Battle against TV fees wends way to friends in Knesset
A bill that will exempt Channel 9 (the Russian language channel) and Channel 24 (the music channel) from paying airing fees to the HOT and Yes cable and satellite tv companies is to be debated in the Knesset Constitution, Law and Justice committee instead of the Finance Committee, which normally deals with laws pertaining to television airing issues.
The decision to move the debate to the Constitution and Law Committee was made by the House Committee, at the request of the House Committee's chairman, MK Zeev Elkin (Likud) and MK Robert Ilatov (Yisrael Beiteinu).
The Communications Ministry opposes the bill. Knesset sources believe that the initiators of the bill will have an easier time promoting the bill within the Constitution and Law Committee, which is chaired by Yisrael Beiteinu MK David Rotem, who is in favor of moving the debate.
The bill has suffered harsh criticism from the Finance Committee's legal council, who has told the House Committee that communications-related legislation is to be debated only in the Finance Committee.
Elkin said the bill was transferred after Finance Committee chairman Ofir Akunis (Likud) indicated his consent. Rotem also said that since the bill contains aspects relating to equality and access, it would be more appropriately dealt with in the Constitution and Law Committee.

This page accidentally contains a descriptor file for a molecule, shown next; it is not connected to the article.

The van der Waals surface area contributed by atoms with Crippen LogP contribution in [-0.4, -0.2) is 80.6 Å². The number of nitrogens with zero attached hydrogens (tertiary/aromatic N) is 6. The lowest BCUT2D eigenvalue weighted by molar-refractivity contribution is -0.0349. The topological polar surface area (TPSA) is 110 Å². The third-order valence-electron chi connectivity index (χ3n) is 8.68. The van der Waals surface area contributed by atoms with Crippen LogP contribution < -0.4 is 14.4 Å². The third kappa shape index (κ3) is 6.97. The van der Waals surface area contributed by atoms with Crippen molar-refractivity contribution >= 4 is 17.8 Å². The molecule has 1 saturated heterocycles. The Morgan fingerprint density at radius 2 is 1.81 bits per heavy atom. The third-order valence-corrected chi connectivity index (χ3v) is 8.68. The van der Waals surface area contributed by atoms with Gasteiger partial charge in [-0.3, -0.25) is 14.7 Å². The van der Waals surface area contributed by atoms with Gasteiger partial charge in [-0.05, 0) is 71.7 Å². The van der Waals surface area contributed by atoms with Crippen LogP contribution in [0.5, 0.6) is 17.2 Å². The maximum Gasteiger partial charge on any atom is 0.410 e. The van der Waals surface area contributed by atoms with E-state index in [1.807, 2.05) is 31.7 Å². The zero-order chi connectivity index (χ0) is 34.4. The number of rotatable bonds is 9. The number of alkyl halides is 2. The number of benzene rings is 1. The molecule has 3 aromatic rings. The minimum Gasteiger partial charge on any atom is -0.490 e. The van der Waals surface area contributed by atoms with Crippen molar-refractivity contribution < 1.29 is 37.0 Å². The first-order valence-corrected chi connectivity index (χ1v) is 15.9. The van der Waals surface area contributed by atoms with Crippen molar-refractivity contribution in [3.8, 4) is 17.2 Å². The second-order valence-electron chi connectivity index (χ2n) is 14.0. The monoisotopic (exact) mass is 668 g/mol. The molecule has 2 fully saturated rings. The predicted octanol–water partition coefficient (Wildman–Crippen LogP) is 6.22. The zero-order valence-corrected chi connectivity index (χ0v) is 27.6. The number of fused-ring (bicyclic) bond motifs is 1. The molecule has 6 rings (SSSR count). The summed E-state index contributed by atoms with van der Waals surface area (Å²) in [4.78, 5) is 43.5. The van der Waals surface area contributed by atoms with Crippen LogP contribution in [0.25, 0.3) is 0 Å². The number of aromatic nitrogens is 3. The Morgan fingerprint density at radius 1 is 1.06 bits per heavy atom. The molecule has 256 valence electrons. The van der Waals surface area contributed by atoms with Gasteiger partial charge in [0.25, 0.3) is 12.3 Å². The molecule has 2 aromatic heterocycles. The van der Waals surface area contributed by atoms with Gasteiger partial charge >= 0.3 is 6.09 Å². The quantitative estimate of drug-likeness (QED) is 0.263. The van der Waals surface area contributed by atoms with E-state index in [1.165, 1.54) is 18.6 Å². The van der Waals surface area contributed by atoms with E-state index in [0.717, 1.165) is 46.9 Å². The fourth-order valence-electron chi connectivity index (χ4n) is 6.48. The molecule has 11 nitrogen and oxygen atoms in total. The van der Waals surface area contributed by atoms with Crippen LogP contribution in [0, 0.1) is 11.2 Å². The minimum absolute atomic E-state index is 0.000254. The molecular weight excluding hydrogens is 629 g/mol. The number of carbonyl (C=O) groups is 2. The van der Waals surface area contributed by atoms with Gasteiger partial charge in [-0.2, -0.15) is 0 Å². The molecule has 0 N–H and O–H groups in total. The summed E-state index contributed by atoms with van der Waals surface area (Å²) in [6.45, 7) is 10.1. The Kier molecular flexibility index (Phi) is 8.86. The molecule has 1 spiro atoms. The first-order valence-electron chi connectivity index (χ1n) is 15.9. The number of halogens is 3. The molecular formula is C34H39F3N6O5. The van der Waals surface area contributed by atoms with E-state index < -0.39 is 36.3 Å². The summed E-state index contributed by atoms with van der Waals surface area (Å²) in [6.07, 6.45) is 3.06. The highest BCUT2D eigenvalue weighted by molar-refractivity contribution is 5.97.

Passing the law will mean huge savings for channels 9 and 24.
The Communications Ministry has calculated that each of the channels would face transmission fees of NIS 2.4 million annually to HOT and NIS 2.1 million to Yes.
These are the only two channels that are subject to fees at the moment, although similarly dedicated channels that may be established in the future would also have to pay.
Ilatov maintains that the issue at stake in the bill is freedom to conduct business and equal opportunity in a competitive market.
The fact that large channels are exempt from the fee while the burden falls on the shoulders of small ones indicates a lack of proportionality in the provision of opportunity, Ilatov argues.
"The issue is no less legal than economic. The two committees are governed by the coalition, and a law supported by the government and the coalition will be debated in a similar manner in either committee," he said.
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